Posted May 13, 2010
During currency trading on Wednesday, investors looked to the longer term effects of the euro zone and the financial difficulties. Economic factors weigh heavily on euro.
Euro Zone and UK Debt Problems
During Wednesday’s trading, the UK pound and the euro fell. Investors turned their focus to the longer term fiscal concerns of the euro zone. This happened even though a new coalition government took hold in the UK and made an announcement that it would be tightening up its spending in order to fight off a sagging economy in the UK.
According to some investors, it is important for the UK and other euro zone countries to shore up their spending in an effort to allow their economies to do well. The stressed euro zone and the UK in general will face stagnating economies if they do not make key changes. However, other economies, including large ones such as the United States and those that are commodity based such as Canada and Australia are likely to continue towards improvement and recovery.
By the Numbers
A look at the currency numbers as of late Wednesday shows the concerns of investors. The euro had fallen from US $1.2700 as of late Tuesday during trading to US $1.2628 by the late afternoon. The euro moved from Y 117.88 to Y 117.68 during trading as well. The US dollar moved from Y 92.81 to Y 93.19 during trading. The US dollar moved from CHF 1.1089 to CHF 1.1105. The UK pound moved from US $1.4961 to US $1.4847.
The ICE Dollar Index moved from 84.000 to 84.831. This is an index that monitors changes in the US dollar against a trade weighted basket of other major currencies.
The Canadian dollar moved from C $1.0164 at the start of trading from C $1.0187 as of late Tuesday to C $1.019 by the end of the trading session on Wednesday.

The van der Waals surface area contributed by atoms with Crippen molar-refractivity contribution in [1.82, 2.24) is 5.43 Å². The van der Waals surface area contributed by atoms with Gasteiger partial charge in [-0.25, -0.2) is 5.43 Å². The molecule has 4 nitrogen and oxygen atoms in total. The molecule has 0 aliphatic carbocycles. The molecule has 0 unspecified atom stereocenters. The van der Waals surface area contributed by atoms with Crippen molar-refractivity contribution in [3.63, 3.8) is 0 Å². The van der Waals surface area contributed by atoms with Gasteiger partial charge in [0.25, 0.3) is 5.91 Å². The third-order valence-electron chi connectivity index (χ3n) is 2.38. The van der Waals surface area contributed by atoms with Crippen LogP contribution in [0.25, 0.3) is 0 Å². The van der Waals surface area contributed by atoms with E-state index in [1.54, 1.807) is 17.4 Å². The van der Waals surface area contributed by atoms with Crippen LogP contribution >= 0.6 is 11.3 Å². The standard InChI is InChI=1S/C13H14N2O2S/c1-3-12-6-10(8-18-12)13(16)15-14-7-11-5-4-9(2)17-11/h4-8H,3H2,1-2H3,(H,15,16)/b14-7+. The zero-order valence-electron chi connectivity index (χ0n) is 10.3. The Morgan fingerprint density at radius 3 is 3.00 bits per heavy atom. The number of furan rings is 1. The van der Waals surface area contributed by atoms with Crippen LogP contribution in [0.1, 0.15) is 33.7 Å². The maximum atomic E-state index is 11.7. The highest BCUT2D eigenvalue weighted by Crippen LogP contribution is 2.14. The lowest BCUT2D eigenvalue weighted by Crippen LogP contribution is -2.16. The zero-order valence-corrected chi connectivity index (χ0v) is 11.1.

Also important during currency trading on Wednesday was the movement of the Canadian dollar. The Canadian dollar fell slightly back during trading on Wednesday, even though it did rally during the session. It lost its gains in the volatility of the market, especially due to the crude oil futures retreating.
The euro and the Swiss franc are in a war. The Swiss franc continues to keep currency traders on edge and is likely to affect the Thursday trading market significantly. The Swiss franc is at a threshold, threatening to break a fresh record high against the euro.
There is no indication that the Swiss National Bank will intervene and push the currency back down, however the bank has said in recent days that it will counter any type of excessive strength that the currency takes hold of. However, it is important to keep in mind that Thursday is a public holiday in Switzerland, which means trading will not be readily available.
Investors are concerned that if the Swiss franc continues its climb against the euro, this will open the dollar for more difficulties and a horrible decline for the euro against the US dollar during future trading.